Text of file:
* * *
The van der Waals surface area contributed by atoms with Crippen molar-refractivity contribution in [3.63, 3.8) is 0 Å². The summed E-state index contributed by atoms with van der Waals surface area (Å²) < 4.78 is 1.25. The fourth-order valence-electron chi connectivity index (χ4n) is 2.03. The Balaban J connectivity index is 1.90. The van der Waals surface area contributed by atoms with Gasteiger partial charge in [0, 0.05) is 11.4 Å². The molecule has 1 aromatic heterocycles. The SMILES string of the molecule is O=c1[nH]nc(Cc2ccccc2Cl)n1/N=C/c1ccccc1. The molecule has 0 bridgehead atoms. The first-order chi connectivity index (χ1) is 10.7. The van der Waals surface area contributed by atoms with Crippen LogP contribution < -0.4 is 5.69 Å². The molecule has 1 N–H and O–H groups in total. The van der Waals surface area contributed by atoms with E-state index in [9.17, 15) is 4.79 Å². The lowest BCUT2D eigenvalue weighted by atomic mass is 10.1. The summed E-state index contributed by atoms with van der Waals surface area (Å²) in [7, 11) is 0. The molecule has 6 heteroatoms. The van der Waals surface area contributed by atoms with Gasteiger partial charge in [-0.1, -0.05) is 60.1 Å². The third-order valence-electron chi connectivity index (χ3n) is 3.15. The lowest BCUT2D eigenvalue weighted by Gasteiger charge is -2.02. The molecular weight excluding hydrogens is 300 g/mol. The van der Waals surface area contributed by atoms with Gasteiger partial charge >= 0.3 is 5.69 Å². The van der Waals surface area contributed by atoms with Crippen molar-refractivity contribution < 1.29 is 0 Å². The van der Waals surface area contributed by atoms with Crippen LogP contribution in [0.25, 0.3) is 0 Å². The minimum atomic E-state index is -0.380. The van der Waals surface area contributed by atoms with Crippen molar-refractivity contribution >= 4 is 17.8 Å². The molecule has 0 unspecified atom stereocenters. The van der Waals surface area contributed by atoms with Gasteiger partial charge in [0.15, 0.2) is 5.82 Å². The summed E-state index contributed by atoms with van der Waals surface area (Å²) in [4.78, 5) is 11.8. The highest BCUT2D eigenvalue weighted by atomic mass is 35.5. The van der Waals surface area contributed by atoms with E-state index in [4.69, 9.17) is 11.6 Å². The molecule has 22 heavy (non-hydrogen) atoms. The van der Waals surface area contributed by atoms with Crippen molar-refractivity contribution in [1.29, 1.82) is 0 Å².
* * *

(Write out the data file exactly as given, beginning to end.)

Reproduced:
The van der Waals surface area contributed by atoms with Crippen molar-refractivity contribution in [3.63, 3.8) is 0 Å². The summed E-state index contributed by atoms with van der Waals surface area (Å²) < 4.78 is 1.25. The fourth-order valence-electron chi connectivity index (χ4n) is 2.03. The Balaban J connectivity index is 1.90. The van der Waals surface area contributed by atoms with Gasteiger partial charge in [0, 0.05) is 11.4 Å². The molecule has 1 aromatic heterocycles. The SMILES string of the molecule is O=c1[nH]nc(Cc2ccccc2Cl)n1/N=C/c1ccccc1. The molecule has 0 bridgehead atoms. The first-order chi connectivity index (χ1) is 10.7. The van der Waals surface area contributed by atoms with Crippen LogP contribution < -0.4 is 5.69 Å². The molecule has 1 N–H and O–H groups in total. The van der Waals surface area contributed by atoms with E-state index in [9.17, 15) is 4.79 Å². The lowest BCUT2D eigenvalue weighted by atomic mass is 10.1. The summed E-state index contributed by atoms with van der Waals surface area (Å²) in [7, 11) is 0. The molecule has 6 heteroatoms. The van der Waals surface area contributed by atoms with Gasteiger partial charge in [-0.1, -0.05) is 60.1 Å². The third-order valence-electron chi connectivity index (χ3n) is 3.15. The lowest BCUT2D eigenvalue weighted by Gasteiger charge is -2.02. The molecular weight excluding hydrogens is 300 g/mol. The van der Waals surface area contributed by atoms with Gasteiger partial charge >= 0.3 is 5.69 Å². The van der Waals surface area contributed by atoms with Crippen molar-refractivity contribution < 1.29 is 0 Å². The van der Waals surface area contributed by atoms with Crippen LogP contribution in [0.25, 0.3) is 0 Å². The minimum atomic E-state index is -0.380. The van der Waals surface area contributed by atoms with Crippen molar-refractivity contribution >= 4 is 17.8 Å². The molecule has 0 unspecified atom stereocenters. The van der Waals surface area contributed by atoms with Gasteiger partial charge in [0.15, 0.2) is 5.82 Å². The summed E-state index contributed by atoms with van der Waals surface area (Å²) in [4.78, 5) is 11.8. The highest BCUT2D eigenvalue weighted by atomic mass is 35.5. The van der Waals surface area contributed by atoms with E-state index in [4.69, 9.17) is 11.6 Å². The molecule has 22 heavy (non-hydrogen) atoms. The van der Waals surface area contributed by atoms with Crippen molar-refractivity contribution in [1.29, 1.82) is 0 Å².